CS 231: Topics in Combinatorial Algorithms
Room: Phelps 2510
- Office hours: Tues 11-12 (HFH 2111).
Algorithmic thinking is at the heart of computer science.
Whether we are concerned with sending messages in the Internet,
understanding the structure of a social network, designing autonomous
robots, measuring reliability of complex systems, or auctioning the wireless
spectrum, the underlying core problem is often an algorithmic one.
The problems, however, rarely come as cleanly packaged, mathematically
precise questions, and so the algorithmic enterprise necessarily
consists of first getting to the mathematical core of a problem, and then
identifying the appropriate algorithm design technique.
The goal of this course is to expose students to this process using a
variety of topics and techniques. The general theme of the course is combinatorial
algorithms, which can be described loosely as those dealing with discrete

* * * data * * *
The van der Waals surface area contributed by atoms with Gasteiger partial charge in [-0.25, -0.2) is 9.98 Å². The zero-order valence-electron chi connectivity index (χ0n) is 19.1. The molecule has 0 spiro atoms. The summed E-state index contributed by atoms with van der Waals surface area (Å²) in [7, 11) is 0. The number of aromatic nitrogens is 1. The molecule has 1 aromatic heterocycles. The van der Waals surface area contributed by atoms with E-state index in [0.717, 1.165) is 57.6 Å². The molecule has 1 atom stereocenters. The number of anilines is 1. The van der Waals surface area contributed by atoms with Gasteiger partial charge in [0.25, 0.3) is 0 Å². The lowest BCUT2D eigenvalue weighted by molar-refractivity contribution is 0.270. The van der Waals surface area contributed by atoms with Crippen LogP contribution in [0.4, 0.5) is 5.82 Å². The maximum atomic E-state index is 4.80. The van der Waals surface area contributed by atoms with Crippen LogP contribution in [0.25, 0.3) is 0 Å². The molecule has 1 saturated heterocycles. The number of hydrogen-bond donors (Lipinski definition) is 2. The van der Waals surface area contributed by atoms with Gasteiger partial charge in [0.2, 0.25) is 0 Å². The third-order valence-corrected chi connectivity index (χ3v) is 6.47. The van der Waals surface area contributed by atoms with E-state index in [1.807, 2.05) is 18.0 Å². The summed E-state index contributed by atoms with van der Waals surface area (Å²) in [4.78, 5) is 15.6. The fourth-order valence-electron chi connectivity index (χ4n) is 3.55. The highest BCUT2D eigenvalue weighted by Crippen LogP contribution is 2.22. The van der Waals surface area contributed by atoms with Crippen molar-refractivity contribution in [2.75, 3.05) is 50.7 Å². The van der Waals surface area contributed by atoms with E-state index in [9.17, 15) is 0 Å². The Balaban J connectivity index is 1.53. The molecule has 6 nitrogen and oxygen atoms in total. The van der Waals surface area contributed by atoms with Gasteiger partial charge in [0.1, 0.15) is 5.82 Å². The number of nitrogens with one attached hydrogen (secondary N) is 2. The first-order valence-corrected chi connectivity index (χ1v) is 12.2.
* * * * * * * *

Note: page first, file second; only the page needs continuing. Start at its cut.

structures such as graphs and networks. The course is structured around a
loosely related set of techniques and topics that I consider both fundamental
and great examples of theoretical elegance. You can get a high-level outline
of the course content and philosophy in this (Handout) .
- 1. Network Flows (Lecture Notes)
- Ford-Fulkerson, MaxFlow-MinCut , Edmonds-Karp Improvements.
- Global mincut algorithm.
- Mincost flows (Lecture Notes)
- 2. Shortest Paths and Spanning Trees
- 3. Matching in Graphs (Lecture Notes)
- Bipartite matching, Hungarian method, Stable matching.
- 4. Structure of Social Networks (Lecture Notes)
- Small World Phenomenon, Kleinberg's Model.
- 5. Optimizing with Linear Constraints (Lecture Notes)
- 6. Voting and Arrow's Impossibility Theorem. (Lecture Notes)
- Counter-intuitive behavior in popular voting schemes.
- Arrow's axiomatic approach and the impossibility theorem.
- 7. Learning from Data (Lecture Notes)
The tentative schedule for the course can be found here.
- 1. Binary Search in Graphs by Emamjomeh-Zadeh and Kempe.
- 2. Distance
Oracles Beyond the Thorup-Zwick Bound by Patrascu and Rodity.
An Impossibility Theorem for Clustering by Jon Kleinberg.
Three Brief Proofs of Arrow's Impossibility Theorem by John Geanokoplos.
- 1. Homework #1. Due Apr 15.
- 2. Homework #2. Due May 6.
- 3. Homework #3. Due May 27.
There was a small typo in Problem 3. Corrected version is now linked.